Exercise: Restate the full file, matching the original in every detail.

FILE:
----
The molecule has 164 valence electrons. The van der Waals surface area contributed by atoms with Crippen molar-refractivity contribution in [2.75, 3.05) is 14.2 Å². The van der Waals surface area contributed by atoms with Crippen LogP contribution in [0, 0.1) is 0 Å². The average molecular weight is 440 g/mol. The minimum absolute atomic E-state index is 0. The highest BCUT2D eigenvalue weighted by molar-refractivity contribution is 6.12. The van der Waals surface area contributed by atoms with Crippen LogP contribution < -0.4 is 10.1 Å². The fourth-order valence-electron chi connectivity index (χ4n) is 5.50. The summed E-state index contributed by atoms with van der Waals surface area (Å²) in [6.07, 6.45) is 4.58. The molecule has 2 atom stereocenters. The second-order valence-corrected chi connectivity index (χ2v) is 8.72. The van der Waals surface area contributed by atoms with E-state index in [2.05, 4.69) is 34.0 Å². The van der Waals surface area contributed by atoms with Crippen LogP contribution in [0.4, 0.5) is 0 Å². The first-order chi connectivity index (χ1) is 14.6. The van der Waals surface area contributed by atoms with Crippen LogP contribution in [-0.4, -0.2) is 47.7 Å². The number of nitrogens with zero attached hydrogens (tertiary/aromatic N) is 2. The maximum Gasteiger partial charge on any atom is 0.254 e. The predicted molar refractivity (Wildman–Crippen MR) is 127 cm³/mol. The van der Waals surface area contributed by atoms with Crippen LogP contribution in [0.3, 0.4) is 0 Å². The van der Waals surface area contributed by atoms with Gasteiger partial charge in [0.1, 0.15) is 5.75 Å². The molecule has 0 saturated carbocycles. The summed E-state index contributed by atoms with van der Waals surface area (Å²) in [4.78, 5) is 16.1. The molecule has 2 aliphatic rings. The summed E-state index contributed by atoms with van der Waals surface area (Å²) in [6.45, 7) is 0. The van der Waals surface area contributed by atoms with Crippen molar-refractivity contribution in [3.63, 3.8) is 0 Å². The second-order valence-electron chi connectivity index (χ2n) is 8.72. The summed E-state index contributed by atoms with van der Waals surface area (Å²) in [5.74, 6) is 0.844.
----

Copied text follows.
The molecule has 164 valence electrons. The van der Waals surface area contributed by atoms with Crippen molar-refractivity contribution in [2.75, 3.05) is 14.2 Å². The van der Waals surface area contributed by atoms with Crippen LogP contribution in [0, 0.1) is 0 Å². The average molecular weight is 440 g/mol. The minimum absolute atomic E-state index is 0. The highest BCUT2D eigenvalue weighted by molar-refractivity contribution is 6.12. The van der Waals surface area contributed by atoms with Crippen LogP contribution < -0.4 is 10.1 Å². The fourth-order valence-electron chi connectivity index (χ4n) is 5.50. The summed E-state index contributed by atoms with van der Waals surface area (Å²) in [6.07, 6.45) is 4.58. The molecule has 2 atom stereocenters. The second-order valence-corrected chi connectivity index (χ2v) is 8.72. The van der Waals surface area contributed by atoms with E-state index in [2.05, 4.69) is 34.0 Å². The van der Waals surface area contributed by atoms with Crippen LogP contribution in [0.4, 0.5) is 0 Å². The first-order chi connectivity index (χ1) is 14.6. The van der Waals surface area contributed by atoms with Crippen LogP contribution in [-0.4, -0.2) is 47.7 Å². The number of nitrogens with zero attached hydrogens (tertiary/aromatic N) is 2. The maximum Gasteiger partial charge on any atom is 0.254 e. The predicted molar refractivity (Wildman–Crippen MR) is 127 cm³/mol. The van der Waals surface area contributed by atoms with Crippen LogP contribution in [0.3, 0.4) is 0 Å². The van der Waals surface area contributed by atoms with Gasteiger partial charge in [0.1, 0.15) is 5.75 Å². The molecule has 0 saturated carbocycles. The summed E-state index contributed by atoms with van der Waals surface area (Å²) in [4.78, 5) is 16.1. The molecule has 2 aliphatic rings. The summed E-state index contributed by atoms with van der Waals surface area (Å²) in [6.45, 7) is 0. The van der Waals surface area contributed by atoms with Crippen molar-refractivity contribution in [3.63, 3.8) is 0 Å². The second-order valence-electron chi connectivity index (χ2n) is 8.72. The summed E-state index contributed by atoms with van der Waals surface area (Å²) in [5.74, 6) is 0.844.